U.S. FDA approves Abbott device for leaking heart valve


By Bill Berkrot

Oct 25 (Reuters) - The U.S. Food and Drug Administration hasapproved Abbott Laboratories' MitraClip medical device,used to stop heart valve leakage in patients deemed unable toendure valve repair through open heart surgery, the company saidon Friday.

The MitraClip treats mitral regurgitation, a condition inwhich the mitral valve of the heart does not close properly,causing blood leakage that can lead to stroke, heart attack oreven death.

It has estimated the disorder affects about one in 10 peopleaged 75 and older.

Those with the condition who are too frail for open heartsurgery are typically treated with medicines and have high ratesof heart failure and rehospitalizations.

"We think longer term in the U.S., (MitraClip) could be a$500 million product," said RBC Capital Markets analyst GlennNovarro. "This approval is sooner than we thought. It's apleasant surprise."

Novarro said the timing of the FDA green light was excellentas it came just ahead of a major U.S. medical meeting forinterventional cardiologists where Abbott will be able toshowcase the device.

A panel of advisers to the FDA in March voted 5-3 to recommend approval of the implantable heart device. Some panelmembers questioned whether MitraClip would be effective.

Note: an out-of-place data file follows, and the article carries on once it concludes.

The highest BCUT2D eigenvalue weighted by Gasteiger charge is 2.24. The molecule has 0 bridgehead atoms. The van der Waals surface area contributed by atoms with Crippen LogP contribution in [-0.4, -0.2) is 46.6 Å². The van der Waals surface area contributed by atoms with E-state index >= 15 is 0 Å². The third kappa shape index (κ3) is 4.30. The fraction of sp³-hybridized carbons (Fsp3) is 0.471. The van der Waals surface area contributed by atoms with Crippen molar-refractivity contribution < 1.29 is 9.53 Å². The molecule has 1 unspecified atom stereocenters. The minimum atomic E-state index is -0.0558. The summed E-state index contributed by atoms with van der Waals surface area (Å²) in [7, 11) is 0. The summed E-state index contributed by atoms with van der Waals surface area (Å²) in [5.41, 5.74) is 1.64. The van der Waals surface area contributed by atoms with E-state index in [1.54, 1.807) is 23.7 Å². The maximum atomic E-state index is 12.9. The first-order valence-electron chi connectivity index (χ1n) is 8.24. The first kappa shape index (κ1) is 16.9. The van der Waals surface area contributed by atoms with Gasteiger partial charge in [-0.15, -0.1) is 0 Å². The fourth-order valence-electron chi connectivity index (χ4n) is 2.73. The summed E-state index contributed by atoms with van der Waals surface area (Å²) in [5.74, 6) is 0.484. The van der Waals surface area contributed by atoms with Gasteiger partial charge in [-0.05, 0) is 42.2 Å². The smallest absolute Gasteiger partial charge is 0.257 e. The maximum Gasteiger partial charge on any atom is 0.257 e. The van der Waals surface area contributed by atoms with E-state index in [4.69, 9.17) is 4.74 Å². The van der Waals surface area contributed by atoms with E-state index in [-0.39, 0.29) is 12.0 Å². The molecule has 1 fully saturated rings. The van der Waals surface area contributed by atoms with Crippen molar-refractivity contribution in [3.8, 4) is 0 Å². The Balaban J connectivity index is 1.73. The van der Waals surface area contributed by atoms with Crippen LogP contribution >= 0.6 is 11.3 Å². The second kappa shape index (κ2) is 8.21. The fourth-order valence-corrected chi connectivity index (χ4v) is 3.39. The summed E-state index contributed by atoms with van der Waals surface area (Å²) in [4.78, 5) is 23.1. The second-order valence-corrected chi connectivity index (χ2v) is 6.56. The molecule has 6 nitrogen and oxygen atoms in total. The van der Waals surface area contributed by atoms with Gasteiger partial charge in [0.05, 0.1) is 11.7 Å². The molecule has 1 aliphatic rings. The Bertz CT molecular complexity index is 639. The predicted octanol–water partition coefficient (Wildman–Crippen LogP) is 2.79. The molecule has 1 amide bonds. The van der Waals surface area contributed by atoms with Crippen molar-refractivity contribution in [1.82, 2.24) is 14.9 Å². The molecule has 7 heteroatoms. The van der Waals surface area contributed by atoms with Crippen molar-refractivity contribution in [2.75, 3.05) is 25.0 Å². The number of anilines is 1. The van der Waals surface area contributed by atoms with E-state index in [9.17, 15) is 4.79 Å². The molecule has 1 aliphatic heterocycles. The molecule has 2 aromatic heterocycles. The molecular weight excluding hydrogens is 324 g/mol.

The MitraClip was approved in Europe in 2008 under a systemin which medical devices often reach the market several yearsahead of the United States..

International sales are running at about $30 million aquarter, with sales growth at about 50 percent over 2012, Abbottsaid.

U.S. sales are likely to grow slowly at first as the companyseeks reimbursement for the device, primarily from the Medicarehealthcare program, and as more physicians are trained in itsuse. The MitraClip is implanted using a minimally invasiveprocedure in which it is threaded by catheter through a veininto place in the heart to stop the leak.

There are currently 50 centers in the United States thathave experience with the device through clinical trials. Thatnumber is expected to double over the next year, John Capek,Abbott's head of medical devices, said in an interview.

There are 20,000 to 30,000 patients in the United States whowould likely qualify for MitraClip implantation, Capek said.

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